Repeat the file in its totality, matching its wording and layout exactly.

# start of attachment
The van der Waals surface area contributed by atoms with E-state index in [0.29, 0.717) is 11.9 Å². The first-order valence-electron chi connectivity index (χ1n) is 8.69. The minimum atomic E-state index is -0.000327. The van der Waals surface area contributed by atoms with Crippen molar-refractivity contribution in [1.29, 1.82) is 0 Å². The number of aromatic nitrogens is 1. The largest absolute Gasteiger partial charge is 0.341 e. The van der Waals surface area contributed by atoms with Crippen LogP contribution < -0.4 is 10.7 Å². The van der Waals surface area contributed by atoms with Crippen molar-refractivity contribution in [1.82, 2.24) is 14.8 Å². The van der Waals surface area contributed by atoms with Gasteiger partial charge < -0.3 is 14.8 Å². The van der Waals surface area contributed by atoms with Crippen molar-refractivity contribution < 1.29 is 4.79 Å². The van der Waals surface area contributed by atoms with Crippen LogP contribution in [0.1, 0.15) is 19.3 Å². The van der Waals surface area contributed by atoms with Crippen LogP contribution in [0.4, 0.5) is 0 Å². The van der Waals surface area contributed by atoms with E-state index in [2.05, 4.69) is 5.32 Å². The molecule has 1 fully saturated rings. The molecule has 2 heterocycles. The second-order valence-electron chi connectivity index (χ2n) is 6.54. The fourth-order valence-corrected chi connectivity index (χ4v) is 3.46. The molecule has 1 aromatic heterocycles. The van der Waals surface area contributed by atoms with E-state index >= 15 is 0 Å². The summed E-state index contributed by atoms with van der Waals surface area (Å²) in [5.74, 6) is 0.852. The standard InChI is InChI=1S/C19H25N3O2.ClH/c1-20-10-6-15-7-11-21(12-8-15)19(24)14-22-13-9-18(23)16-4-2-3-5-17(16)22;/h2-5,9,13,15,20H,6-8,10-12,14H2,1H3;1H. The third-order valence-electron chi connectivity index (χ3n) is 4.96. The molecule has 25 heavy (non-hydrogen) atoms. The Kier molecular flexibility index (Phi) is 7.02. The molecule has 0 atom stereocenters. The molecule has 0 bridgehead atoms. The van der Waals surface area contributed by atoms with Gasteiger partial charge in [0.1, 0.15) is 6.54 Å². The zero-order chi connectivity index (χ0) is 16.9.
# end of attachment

The van der Waals surface area contributed by atoms with E-state index in [0.29, 0.717) is 11.9 Å². The first-order valence-electron chi connectivity index (χ1n) is 8.69. The minimum atomic E-state index is -0.000327. The van der Waals surface area contributed by atoms with Crippen molar-refractivity contribution in [1.29, 1.82) is 0 Å². The number of aromatic nitrogens is 1. The largest absolute Gasteiger partial charge is 0.341 e. The van der Waals surface area contributed by atoms with Crippen LogP contribution < -0.4 is 10.7 Å². The van der Waals surface area contributed by atoms with Crippen molar-refractivity contribution in [1.82, 2.24) is 14.8 Å². The van der Waals surface area contributed by atoms with Gasteiger partial charge < -0.3 is 14.8 Å². The van der Waals surface area contributed by atoms with Crippen molar-refractivity contribution < 1.29 is 4.79 Å². The van der Waals surface area contributed by atoms with Crippen LogP contribution in [0.1, 0.15) is 19.3 Å². The van der Waals surface area contributed by atoms with Crippen LogP contribution in [0.4, 0.5) is 0 Å². The van der Waals surface area contributed by atoms with E-state index in [2.05, 4.69) is 5.32 Å². The molecule has 1 fully saturated rings. The molecule has 2 heterocycles. The second-order valence-electron chi connectivity index (χ2n) is 6.54. The fourth-order valence-corrected chi connectivity index (χ4v) is 3.46. The molecule has 1 aromatic heterocycles. The van der Waals surface area contributed by atoms with E-state index >= 15 is 0 Å². The summed E-state index contributed by atoms with van der Waals surface area (Å²) in [5.74, 6) is 0.852. The standard InChI is InChI=1S/C19H25N3O2.ClH/c1-20-10-6-15-7-11-21(12-8-15)19(24)14-22-13-9-18(23)16-4-2-3-5-17(16)22;/h2-5,9,13,15,20H,6-8,10-12,14H2,1H3;1H. The third-order valence-electron chi connectivity index (χ3n) is 4.96. The molecule has 25 heavy (non-hydrogen) atoms. The Kier molecular flexibility index (Phi) is 7.02. The molecule has 0 atom stereocenters. The molecule has 0 bridgehead atoms. The van der Waals surface area contributed by atoms with Gasteiger partial charge in [0.1, 0.15) is 6.54 Å². The zero-order chi connectivity index (χ0) is 16.9.